Does democracy cause growth?

William Easterly’s new book, The Tyranny of Experts, argues that positive changes in freedoms are the causes of stable long run growth. But as he admitted to me recently on an Al-Jazeera talk show, the book does not present any rigorous evidence to back the claim, partly because thus far research findings have been mixed on the question of how democracy/autocracy impacts economic growth.

Well, Easterly’s book tour just got a boost thanks to Acemoglu et al. who have a new paper (see their blog post on it here) showing that democracy does indeed cause growth (boosting long run per capita income by as much as 20%):


Reweighted relationship between GDP per capita and democracy (Source: Acemoglu et al., 2014)

Here is the paper’s abstract:

We provide evidence that democracy has a significant and robust positive effect on GDP. Our empirical strategy relies on a dichotomous measure of democracy coded from several sources to reduce measurement error and controls for country fixed effects and the rich dynamics of GDP, which otherwise confound the effect of democracy on economic growth. Our baseline results use a linear model for GDP dynamics estimated using either a standard within estimator or various different Generalized Method of Moments estimators, and show that democratizations increase GDP per capita by about 20% in the long run. These results are confirmed when we use a semi-parametric propensity score matching estimator to control for GDP dynamics. We also obtain similar results using regional waves of democratizations and reversals to instrument for country democracy. Our results suggest that democracy increases future GDP by encouraging investment, increasing schooling, inducing economic reforms, improving public good provision, and reducing social unrest. We find little support for the view that democracy is a constraint on economic growth for less developed economies [emphasis mine].

The full paper is available here.

Daron Acemoglu and James Robinson wrote the classic Economic Origins of Dictatorship and Democracy. The book is thin on empirics and analytical narratives, but is an amazing formal take on the subject of democratization. To balance Economic Origins you should probably also read Barrington Moore’s magnum opus Social Origins of Dictatorship and Democracy.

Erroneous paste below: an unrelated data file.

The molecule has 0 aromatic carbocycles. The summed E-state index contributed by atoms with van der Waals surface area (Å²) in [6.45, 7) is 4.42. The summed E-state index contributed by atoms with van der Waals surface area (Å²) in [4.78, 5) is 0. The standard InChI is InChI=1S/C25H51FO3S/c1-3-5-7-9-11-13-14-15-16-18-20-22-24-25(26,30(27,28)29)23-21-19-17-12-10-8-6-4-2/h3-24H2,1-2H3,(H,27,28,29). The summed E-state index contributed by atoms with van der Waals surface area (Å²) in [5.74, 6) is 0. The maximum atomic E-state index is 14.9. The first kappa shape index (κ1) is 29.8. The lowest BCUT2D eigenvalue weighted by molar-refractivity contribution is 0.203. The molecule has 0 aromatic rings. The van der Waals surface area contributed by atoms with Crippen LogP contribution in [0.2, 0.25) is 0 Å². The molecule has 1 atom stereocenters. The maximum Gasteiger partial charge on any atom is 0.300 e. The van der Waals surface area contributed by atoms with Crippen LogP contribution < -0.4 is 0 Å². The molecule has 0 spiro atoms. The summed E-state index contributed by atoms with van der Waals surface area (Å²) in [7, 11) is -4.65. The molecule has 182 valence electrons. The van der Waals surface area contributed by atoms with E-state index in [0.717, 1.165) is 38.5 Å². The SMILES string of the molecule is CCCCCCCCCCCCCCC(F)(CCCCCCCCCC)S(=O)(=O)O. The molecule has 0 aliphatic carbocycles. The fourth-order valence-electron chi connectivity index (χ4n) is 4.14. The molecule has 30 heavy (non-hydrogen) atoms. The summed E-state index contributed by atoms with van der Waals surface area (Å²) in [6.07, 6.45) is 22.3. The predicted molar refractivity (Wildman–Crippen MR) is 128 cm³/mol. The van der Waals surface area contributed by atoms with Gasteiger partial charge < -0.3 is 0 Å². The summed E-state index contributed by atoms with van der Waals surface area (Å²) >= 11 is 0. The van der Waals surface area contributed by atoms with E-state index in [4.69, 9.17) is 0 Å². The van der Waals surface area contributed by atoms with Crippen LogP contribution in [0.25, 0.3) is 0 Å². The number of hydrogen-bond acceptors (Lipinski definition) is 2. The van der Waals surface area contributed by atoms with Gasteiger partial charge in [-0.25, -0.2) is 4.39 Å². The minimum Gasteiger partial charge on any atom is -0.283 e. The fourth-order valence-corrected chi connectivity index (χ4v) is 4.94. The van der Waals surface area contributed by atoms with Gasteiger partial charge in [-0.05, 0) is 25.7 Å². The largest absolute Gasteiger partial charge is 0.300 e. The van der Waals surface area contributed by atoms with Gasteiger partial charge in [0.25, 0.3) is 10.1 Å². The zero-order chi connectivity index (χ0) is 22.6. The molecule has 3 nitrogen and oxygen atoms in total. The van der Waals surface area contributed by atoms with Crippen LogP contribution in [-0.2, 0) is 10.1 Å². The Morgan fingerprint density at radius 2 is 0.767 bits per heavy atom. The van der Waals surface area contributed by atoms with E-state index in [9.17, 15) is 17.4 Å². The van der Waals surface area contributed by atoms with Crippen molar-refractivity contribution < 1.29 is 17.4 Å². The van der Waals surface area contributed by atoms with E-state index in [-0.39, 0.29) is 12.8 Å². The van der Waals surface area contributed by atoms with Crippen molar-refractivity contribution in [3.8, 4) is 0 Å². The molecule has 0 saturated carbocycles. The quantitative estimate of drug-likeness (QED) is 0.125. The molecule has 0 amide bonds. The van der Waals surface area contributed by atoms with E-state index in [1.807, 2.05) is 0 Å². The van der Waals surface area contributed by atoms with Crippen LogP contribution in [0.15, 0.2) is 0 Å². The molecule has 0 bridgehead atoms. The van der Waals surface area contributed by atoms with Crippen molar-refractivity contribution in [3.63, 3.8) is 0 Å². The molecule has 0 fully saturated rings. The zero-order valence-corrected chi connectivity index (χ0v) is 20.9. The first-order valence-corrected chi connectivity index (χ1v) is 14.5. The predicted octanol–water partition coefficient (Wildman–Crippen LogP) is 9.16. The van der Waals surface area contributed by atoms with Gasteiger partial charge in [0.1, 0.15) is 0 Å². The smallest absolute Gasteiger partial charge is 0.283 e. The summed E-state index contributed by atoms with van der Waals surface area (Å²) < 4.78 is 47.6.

In which I talk development with Bill Easterly and others on Al Jazeera

This afternoon I joined NYU’s William Easterly, Ingrid Kvangraven of the New School and Daniel Kaufmann of Revenue Watch to talk about Easterly’s new book, The Tyranny of Experts. You will notice that I am a huge fan of STATE CAPACITY.

(Apparently, graduate school prepares you not for TV appearances…)


Note: If you are in the US you have to VPN it since al jazeera doesn’t stream content in the US.

In preparation for the show I finally finished reading Easterly’s book. A review is coming soon (grad school permitting). 


Authoritarian Origins of Democratic Party Systems in Africa

That is the title of a new book by Rachel Riedl of Northwestern University on party system development in Africa following re-democratization in the early 1990s. Riedl writes:

To explain these country’s divergent development, I point to earlier authoritarian strategies to consolidate support and maintain power. The initial stages of democratic opening provide an opportunity for authoritarian incumbents to attempt to shape the rules of the new multiparty system in their own interests, but their power to do so depends on the extent of local support built up over time. Where authoritarian incumbents are strong, they tightly control the democratic transition process, which paradoxically leads to higher party system institutionalization in the new democratic system.  Conversely, where authoritarian incumbents are weak, they lose control of the transition agenda and new players contribute in uncoordinated ways to press for greater reform and more open participation, which results in lower party system institutionalization in the democratic era.  The particular form of the party system that emerges from the democratic transition is sustained over time through isomorphic competitive pressures embodied in the new rules of the game, the forms of party organization, and the competitive strategies that shape party and voter behavior alike.

The book is an excellent resource for understanding the evolution of party systems on the Continent.

Implied in the book’s argument is the centrality of state capacity to well-ordered development and consolidation of democracy. As the case of Mali shows, if there was ever a precondition for democracy it is certainly a reasonable level of state capacity. In other words, there has to be empowerment before limitation, or else you get collapse.